Selective logging has been thought to result in minimal damage to forest preserves. However, some recent studies have suggested that the damage caused by selective logging is more serious. A study by the Carnegie Institute of Washington's Department of Global Ecology found that three-fourths of selective logging activity in the Amazon caused canopy damage that left forests at increased risk of damage by drought and fire, so that about 16% of selectively logged forests were deforested within one year of logging, with deforestation continuing at a rate of 5.4% per year for the following four years.

Until recently, salvage logging was not considered as significantly damaging to forest preserves and was thought by some to decrease the risk of forest fires.

However, a 2006 study by researchers at Oregon State University who studied the effects of the Biscuit Fire of 2002, one of the largest forest fires in U.S. history, using satellite data, aerial photographs, and government records found that fire damage was greater in an area that had undergone salvage logging after a previous fire in 1987, than in areas that had been allowed to regenerate naturally after the 1987 fire.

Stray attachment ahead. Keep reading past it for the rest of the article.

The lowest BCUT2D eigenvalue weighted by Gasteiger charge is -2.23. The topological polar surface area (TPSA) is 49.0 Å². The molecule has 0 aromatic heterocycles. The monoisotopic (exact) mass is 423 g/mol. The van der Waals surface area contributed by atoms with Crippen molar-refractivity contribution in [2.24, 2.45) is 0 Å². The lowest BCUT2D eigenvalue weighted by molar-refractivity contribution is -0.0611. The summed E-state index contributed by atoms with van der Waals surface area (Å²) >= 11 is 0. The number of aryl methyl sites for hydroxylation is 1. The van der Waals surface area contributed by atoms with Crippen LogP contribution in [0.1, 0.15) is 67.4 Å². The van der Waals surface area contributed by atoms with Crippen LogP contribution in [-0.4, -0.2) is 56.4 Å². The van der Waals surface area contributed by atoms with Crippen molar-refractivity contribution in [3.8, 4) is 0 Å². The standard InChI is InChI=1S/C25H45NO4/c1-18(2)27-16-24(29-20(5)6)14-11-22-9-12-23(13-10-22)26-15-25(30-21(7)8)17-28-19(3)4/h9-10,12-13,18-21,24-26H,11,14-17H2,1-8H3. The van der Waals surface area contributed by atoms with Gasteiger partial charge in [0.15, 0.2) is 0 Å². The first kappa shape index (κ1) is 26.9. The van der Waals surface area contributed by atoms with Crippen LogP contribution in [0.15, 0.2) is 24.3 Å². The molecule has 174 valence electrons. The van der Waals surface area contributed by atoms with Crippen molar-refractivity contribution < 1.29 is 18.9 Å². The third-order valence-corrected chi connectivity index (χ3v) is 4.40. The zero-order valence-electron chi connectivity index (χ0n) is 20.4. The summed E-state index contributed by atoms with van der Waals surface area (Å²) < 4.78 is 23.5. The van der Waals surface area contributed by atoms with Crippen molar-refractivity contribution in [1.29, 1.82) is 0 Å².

Logging in any form threatens the preservation of old-growth forest areas (also referred to as virgin or untouched forest). Old-growth forests represent a unique environment defined by trees of many different ages and shapes, a thick upper canopy, with occasional breaks caused by fallen trees, fallen timber in different stages of decay, dense shrub layers and abundant ferns and lichens, and dead and fallen trees. The varied habitat in old-growth forests provides a home or temporary shelter for a wide variety of plants and animals, which depend on this unique habitat for food, shelter and nesting areas, as well as an aesthetic experience for human visitors. For instance, in the United States, the northern spotted owl uses old-growth forest areas for nesting sites; small animals and insects live in dead and/or fallen trees; and wolves, bald eagles, black-tailed deer and other animals depend on old growth forests for temporary or permanent shelter.